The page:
While many have eulogised the former US president for shaping world politics during turbulent times, on the African continent the death of George H.W. Bush received little attention apart from a couple of heads of state who took to Twitter to send their condolence messages.
It was only the Kenyan and Ugandan presidents who immediately expressed their sadness at the passing of Bush Senior and how he will be greatly missed. There has also been little reporting in Africa generally about his funeral, perhaps because of his failed foreign policy on the continent.
One day later, Somali president Mohamed Abdullahi Mohamed chose not to dwell on the past. In a brief statement released early on Sunday, he expressed “heartfelt condolences.”
The Somali leader described Bush as a true statesman who was committed to world peace and safeguarding democracy.
However, Bush’s demise has refuelled a debate among some Somalis about the US presence in the 1990s. For some, it was an opportunity to remember family members and friends who were killed in crossfire with warlords, while for others, it brought back memories of thousands of starving people who were saved.
Let me take you back to the early 1990s when a civil war broke out in Somalia following the overthrow of dictator Siad Barre. The battle between rival clan militias for control of the country raged fiercely.
The combination of civil war, a famine after a poor harvest and a prolonged drought meant that thousands of Somalis faced starvation. But it was not until December 1992 that President George H.W. Bush authorised the deployment of US troops to Somalia to assist with famine relief, working together with the United Nations. Under Operation Restore Hope, US troops dropped food aid to starving Somalis.
To many Americans, the Somalia mission was seen as an act of charity, a bid to feed Somalis who were on the brink of starvation.
The mission was also perceived to be a mechanism to protect ordinary Somalis from marauding militias who looted anything they set their eyes on and killed at will. The UN estimated that 300 000 Somalis were killed.
Then, in October 1993, American special forces launched a raid in the Somali capital Mogadishu with the aim of capturing a powerful Somali warlord, General Mohamed Farah Aidid. The mission failed after his militias put up a fierce fight against the well equipped Americans.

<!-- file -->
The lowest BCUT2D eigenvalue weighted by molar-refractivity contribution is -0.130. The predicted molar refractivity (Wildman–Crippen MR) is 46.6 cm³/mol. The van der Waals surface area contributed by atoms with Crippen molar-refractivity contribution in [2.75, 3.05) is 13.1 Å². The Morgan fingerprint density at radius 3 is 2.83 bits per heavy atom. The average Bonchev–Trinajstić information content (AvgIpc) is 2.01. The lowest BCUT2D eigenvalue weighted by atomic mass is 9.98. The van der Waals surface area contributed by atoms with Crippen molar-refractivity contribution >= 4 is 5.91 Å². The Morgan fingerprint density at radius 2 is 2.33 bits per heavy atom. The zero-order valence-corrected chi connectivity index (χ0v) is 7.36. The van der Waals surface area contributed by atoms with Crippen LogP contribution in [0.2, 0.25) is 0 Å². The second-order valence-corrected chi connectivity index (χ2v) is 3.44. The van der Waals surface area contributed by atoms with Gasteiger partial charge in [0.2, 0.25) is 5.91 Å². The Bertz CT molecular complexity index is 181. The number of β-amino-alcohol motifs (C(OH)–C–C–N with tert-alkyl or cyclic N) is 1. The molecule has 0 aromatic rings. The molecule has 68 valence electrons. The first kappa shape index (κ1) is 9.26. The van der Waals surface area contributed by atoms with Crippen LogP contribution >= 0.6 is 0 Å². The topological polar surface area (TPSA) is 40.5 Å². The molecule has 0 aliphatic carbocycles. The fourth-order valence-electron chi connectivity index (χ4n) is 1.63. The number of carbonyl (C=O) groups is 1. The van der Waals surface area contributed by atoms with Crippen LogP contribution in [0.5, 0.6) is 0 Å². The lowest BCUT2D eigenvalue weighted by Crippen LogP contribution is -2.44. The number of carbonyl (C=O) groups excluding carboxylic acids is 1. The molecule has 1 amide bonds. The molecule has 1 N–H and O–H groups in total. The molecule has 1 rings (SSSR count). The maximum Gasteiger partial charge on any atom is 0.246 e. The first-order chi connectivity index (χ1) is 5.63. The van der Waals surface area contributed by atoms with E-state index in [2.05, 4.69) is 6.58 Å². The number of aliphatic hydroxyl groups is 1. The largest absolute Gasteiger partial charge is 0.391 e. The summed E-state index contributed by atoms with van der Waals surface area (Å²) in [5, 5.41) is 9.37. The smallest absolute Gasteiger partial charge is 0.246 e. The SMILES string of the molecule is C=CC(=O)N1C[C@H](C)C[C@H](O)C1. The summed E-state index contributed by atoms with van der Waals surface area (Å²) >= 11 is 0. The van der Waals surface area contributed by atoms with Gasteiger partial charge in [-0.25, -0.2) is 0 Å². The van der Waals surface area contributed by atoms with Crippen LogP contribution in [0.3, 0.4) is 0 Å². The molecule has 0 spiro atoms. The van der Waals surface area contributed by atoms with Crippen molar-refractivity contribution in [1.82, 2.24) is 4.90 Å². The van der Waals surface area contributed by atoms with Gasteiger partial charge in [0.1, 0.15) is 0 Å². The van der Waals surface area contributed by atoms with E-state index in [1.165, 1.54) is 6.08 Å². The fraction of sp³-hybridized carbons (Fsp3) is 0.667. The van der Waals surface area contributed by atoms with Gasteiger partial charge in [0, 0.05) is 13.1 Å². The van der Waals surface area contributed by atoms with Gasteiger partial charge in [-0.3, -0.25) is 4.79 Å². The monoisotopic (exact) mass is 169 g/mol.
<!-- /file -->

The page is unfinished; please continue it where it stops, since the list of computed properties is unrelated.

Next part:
Eighteen US soldiers were killed and 80 more wounded.
The images of the bodies of American soldiers being dragged through the streets of Mogadishu as anti-American slogans were chanted were seen round the world and outraged many. It was a political miscalculation that would haunt Bush for a long time afterwards.
The failed Somalia mission changed US policy in Africa forever. With two Black Hawk helicopters shot down and 18 soldiers dead, Bush’s ego and policy in Africa were both greatly diminished. Six months later, the US withdrew its forces from Somalia.
This was the turning point in one of the US’s crucial interventions in Africa’s hot-spots and the perceived failure of the Somalia mission made the US wary of intervening in other African crises.
The events at the time profoundly changed the way the US approached Africa. Unsurprisingly no one has talked about this since Bush’s death. But because of that failed mission, Bush’s successor Bill Clinton watched on as genocide was perpetrated in Rwanda soon after, claiming more than a million lives.
The memories of the dead US soldiers being dragged through the streets of Mogadishu were still very fresh, as Clinton later admitted during a brief trip to Rwanda in March 1998.
Under Clinton, the US administration focused more on supporting the continent in dealing with health matters rather than conflict resolution, especially in Africa’s hotspots. The Somalia disaster was something that the Americans never wanted to experience again.
After decades of the US generally leaving the Somalis to sort themselves out, even under Bush’s son, George W. Bush, it is now the Trump administration that has endeavoured to support Somalia in counter terror operations. There are currently around 500 US military personnel whose main goal is to fight the al Shabab militants.
So now George H.W. Bush can rest in peace while current president Donald Trump, a man he loathed, deals with his unfinished business in Somalia, fighting militants. — Deutsche Welle